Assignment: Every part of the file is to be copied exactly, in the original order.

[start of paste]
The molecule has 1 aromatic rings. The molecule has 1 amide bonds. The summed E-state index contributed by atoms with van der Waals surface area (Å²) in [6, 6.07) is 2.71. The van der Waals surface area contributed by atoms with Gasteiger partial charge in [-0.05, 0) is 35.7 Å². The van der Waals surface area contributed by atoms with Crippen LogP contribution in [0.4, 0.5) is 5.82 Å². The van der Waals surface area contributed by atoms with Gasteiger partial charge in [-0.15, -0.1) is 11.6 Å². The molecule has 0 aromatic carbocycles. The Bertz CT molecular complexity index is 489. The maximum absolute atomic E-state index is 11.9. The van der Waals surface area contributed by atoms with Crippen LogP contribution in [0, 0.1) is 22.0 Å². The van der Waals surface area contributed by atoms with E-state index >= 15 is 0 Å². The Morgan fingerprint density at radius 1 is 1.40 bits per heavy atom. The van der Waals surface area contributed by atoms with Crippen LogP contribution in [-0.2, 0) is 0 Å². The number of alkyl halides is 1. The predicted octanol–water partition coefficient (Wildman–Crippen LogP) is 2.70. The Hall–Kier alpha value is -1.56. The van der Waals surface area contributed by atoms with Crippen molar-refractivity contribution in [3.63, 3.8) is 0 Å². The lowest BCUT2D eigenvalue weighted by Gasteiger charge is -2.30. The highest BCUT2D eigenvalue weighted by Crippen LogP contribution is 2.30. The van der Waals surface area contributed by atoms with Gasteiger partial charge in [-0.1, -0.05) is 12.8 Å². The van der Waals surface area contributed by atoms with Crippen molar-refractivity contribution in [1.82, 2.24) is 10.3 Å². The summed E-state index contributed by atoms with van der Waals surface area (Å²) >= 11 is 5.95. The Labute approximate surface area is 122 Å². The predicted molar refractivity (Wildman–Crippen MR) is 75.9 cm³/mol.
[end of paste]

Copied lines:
The molecule has 1 aromatic rings. The molecule has 1 amide bonds. The summed E-state index contributed by atoms with van der Waals surface area (Å²) in [6, 6.07) is 2.71. The van der Waals surface area contributed by atoms with Gasteiger partial charge in [-0.05, 0) is 35.7 Å². The van der Waals surface area contributed by atoms with Crippen LogP contribution in [0.4, 0.5) is 5.82 Å². The van der Waals surface area contributed by atoms with Gasteiger partial charge in [-0.15, -0.1) is 11.6 Å². The molecule has 0 aromatic carbocycles. The Bertz CT molecular complexity index is 489. The maximum absolute atomic E-state index is 11.9. The van der Waals surface area contributed by atoms with Crippen LogP contribution in [0, 0.1) is 22.0 Å². The van der Waals surface area contributed by atoms with E-state index >= 15 is 0 Å². The Morgan fingerprint density at radius 1 is 1.40 bits per heavy atom. The van der Waals surface area contributed by atoms with Crippen LogP contribution in [-0.2, 0) is 0 Å². The number of alkyl halides is 1. The predicted octanol–water partition coefficient (Wildman–Crippen LogP) is 2.70. The Hall–Kier alpha value is -1.56. The van der Waals surface area contributed by atoms with Crippen molar-refractivity contribution in [3.63, 3.8) is 0 Å². The lowest BCUT2D eigenvalue weighted by Gasteiger charge is -2.30. The highest BCUT2D eigenvalue weighted by Crippen LogP contribution is 2.30. The van der Waals surface area contributed by atoms with Gasteiger partial charge in [-0.1, -0.05) is 12.8 Å². The van der Waals surface area contributed by atoms with Crippen molar-refractivity contribution in [1.82, 2.24) is 10.3 Å². The summed E-state index contributed by atoms with van der Waals surface area (Å²) >= 11 is 5.95. The Labute approximate surface area is 122 Å². The predicted molar refractivity (Wildman–Crippen MR) is 75.9 cm³/mol.